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Gabe Horan Could Emerge as Legitimate Weapon for Hometown Syracuse Orange

What started as a feel-good story could soon become much more significant, and a Syracuse football player who started as a luxury could soon become a necessity.

Gabe Horan grew up in Baldwinsville, a suburb of Syracuse, and has been going to games at the Carrier Dome for as long as he can remember. When he was really young, he went as a fan; now, he’s 18 — still pretty young — and suiting up as one of the Orange’s reserve tight ends.

“My whole life, I’ve been coming with my dad to all these games,” Horan said after his team’s 51-21 walloping of UConn last week. “And I just can’t believe that I’m out here playing on the field now.”

Horan saw his first collegiate action in the win over the Huskies. With his team already leading by two touchdowns late in the first quarter, the 6-foot-6 behemoth trotted onto the turf and lined up on the left end, on top of the ESPN graphic reading “1st & Goal.” The rest is history.

 

Horan’s tweet leaves out one first: he had never played a single snap with SU before that touchdown (note how long it took the announcer to attach a name to the phantom No. 88).

“The coaches told me this week to be ready to play,” Horan said. “So I just studied the playbook as best I could and hoped to go out there and make a play.”

We had heard rumblings throughout the week that starting tight end Ravian Pierce was banged up and may not be able to suit up against UConn. The rumors proved to be true — the preseason All-ACC selection was nowhere to be found.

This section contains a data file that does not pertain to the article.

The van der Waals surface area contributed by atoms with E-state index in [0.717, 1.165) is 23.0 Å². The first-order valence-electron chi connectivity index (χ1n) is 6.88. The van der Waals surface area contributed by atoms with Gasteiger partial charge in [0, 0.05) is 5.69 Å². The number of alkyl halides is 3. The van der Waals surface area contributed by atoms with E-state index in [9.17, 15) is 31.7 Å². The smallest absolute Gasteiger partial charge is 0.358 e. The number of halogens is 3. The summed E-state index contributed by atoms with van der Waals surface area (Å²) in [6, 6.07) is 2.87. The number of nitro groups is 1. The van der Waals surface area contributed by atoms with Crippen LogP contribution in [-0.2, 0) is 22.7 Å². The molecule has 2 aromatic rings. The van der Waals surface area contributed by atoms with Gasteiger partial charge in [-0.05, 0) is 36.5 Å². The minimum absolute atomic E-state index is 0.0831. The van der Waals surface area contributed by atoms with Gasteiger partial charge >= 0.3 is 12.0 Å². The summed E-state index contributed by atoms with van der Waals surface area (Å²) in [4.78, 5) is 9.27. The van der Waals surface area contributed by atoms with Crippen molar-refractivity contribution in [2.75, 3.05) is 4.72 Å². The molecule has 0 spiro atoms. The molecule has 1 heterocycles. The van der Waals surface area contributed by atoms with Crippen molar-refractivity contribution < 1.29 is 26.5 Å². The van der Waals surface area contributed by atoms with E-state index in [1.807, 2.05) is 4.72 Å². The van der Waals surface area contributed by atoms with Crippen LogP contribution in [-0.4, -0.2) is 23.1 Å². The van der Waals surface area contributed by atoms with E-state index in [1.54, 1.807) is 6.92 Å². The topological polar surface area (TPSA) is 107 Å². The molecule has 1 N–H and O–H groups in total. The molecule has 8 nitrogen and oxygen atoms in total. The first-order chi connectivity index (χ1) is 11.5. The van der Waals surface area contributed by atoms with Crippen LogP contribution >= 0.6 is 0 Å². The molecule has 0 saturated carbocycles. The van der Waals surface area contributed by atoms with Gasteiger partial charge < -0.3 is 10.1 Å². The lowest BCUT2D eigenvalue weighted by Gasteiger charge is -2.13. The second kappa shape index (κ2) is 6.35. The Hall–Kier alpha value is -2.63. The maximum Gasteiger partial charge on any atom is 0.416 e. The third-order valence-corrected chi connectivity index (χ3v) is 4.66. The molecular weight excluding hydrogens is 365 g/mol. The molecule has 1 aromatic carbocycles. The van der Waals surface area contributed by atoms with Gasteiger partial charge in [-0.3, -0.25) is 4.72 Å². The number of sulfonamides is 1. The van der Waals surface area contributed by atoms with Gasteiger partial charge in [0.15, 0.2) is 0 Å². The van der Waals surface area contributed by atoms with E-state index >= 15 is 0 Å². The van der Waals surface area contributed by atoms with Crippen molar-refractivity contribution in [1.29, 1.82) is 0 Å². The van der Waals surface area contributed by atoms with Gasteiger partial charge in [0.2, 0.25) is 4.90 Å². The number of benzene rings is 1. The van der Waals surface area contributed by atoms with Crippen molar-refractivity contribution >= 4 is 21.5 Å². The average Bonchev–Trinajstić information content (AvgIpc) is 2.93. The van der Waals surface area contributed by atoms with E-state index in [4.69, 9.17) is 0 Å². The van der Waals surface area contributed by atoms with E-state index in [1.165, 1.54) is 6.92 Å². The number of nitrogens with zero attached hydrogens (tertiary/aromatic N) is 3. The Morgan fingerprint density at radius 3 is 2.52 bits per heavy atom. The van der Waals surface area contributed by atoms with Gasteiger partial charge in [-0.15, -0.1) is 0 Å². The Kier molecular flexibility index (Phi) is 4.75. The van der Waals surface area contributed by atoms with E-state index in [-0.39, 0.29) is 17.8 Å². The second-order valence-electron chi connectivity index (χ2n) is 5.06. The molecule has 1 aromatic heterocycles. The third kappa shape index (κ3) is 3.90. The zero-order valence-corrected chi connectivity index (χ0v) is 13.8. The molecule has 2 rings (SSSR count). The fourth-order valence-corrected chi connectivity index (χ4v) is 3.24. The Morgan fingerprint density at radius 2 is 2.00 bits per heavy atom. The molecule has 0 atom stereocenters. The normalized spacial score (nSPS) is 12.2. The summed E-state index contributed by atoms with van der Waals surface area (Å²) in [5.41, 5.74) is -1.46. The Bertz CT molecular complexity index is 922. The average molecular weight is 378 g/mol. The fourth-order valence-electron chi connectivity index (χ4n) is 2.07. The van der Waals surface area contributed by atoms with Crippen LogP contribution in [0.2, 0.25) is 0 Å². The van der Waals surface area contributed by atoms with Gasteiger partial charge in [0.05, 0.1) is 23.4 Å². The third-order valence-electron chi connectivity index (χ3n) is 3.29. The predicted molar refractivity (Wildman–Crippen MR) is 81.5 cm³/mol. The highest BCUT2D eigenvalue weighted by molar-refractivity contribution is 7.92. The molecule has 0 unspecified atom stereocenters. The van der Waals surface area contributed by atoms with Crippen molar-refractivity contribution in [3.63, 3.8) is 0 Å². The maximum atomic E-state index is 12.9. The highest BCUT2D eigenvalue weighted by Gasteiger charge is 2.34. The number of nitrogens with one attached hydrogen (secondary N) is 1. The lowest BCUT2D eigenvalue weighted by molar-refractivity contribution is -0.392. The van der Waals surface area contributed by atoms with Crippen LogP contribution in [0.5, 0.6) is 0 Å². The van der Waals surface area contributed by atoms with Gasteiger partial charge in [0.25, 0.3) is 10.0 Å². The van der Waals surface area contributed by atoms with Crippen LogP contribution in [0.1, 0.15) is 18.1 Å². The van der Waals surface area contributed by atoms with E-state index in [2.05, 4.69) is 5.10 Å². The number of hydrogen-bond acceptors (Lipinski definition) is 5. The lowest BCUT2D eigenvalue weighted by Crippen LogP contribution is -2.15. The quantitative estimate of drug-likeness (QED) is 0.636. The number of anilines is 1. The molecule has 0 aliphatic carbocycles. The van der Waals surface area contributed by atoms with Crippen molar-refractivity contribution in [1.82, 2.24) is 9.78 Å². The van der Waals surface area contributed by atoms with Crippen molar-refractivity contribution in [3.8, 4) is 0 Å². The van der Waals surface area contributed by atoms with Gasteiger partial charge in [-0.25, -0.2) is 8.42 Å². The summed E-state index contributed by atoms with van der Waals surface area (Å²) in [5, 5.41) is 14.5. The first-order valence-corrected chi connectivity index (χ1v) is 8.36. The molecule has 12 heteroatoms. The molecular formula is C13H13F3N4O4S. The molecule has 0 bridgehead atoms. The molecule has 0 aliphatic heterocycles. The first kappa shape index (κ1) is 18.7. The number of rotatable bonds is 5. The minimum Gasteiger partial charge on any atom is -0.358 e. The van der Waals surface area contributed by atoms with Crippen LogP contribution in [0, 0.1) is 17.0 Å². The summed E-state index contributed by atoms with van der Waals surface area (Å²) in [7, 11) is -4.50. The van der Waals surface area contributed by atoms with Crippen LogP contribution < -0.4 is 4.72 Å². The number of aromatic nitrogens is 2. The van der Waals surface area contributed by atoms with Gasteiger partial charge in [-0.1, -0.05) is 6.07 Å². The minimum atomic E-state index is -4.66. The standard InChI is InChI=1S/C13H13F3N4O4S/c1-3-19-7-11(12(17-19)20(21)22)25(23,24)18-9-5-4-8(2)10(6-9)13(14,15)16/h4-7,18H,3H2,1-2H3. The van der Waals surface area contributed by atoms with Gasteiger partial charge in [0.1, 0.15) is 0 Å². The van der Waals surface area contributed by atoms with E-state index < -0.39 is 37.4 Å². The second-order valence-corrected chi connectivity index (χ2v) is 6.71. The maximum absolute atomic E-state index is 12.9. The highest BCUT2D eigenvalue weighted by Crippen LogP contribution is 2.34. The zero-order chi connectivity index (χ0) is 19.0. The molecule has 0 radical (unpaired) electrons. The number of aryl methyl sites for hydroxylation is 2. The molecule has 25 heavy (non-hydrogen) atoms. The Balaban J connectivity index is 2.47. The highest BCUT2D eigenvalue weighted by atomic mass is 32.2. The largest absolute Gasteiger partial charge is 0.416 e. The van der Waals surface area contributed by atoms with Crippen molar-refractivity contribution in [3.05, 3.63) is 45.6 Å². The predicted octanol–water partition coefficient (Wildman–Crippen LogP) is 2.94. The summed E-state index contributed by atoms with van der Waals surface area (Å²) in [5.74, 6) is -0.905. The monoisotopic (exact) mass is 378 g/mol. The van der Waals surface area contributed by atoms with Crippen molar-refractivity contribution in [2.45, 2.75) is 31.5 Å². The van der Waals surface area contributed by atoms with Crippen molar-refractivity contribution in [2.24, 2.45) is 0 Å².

“He’s got an upper-body injury and he’s going to be out for a while,” head coach Dino Babers said after the game. “It’s really kind of disappointing. It kind of snuck up on us. He’s such a tough guy. We don’t know exactly when it happened.”

Pierce is, without a doubt, built more like a pass-catcher than Horan is. The latter told the Fizz last summer that he may move to tackle in college; the former was a four-star recruit who was previously committed to Mississippi State. At 6-foot-3, 244 pounds with wheels that most men his size only dream of possessing, Pierce owns the tools to terrorize defenses between the 20s.

But Babers’ offense has never really utilized him in that vein. Pierce has caught 35 passes for 319 yards over 13 games since joining the team last year. Six of those catches have gone for touchdowns, revealing his true role: drive finisher. Pierce is more DeAndre Jordan than Anthony Davis — he’ll convert from in close, but needs someone to set him up first. To use a different basketball-football analogy, his game mirrors that of post-injuries and post-aging Antonio Gates and Jimmy Graham, rather than the every-down, yard-gobbling monsters they used to be. (Folks, did you know both those guys played basketball in college? Wow!)

Horan won’t torch linebackers like Pierce may be able to, but certainly seems capable of filling Pierce’s shoes as a red-zone hammer. It’s safe to assume the play Horan scored on was originally designed for the starter — and Horan knew his number could be called.

“I was hoping it was [coming to me],” Horan said. “I turned my head around, saw the ball in the air, and I was like, ‘Let’s go. Let’s get it.’ I knew I had to score right there, because I was on the goal line.”

It was the only catch Horan made Saturday, and it didn’t necessarily lock him in as Pierce’s No. 2.

“It’s not like he’s the backup tight end, but he does go from not playing to playing,” Babers said. “He has good hands. We’re excited about Gabe. We’re excited about what we see in practice.”

Horan proved two things over the weekend: it’s really cool when people fulfill lifelong dreams, and he can step up as a weapon when his hometown team needs him.

“It’s really indescribable,” Horan said. “I’m playing in front of my hometown. I’ve always dreamed about this, so, can’t really put it into words. Craziest experience ever.”

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The Fizz is owned, edited and operated by Damon Amendolara. D.A. is an ’01 Syracuse graduate from the Newhouse School with a degree in Broadcast Journalism.

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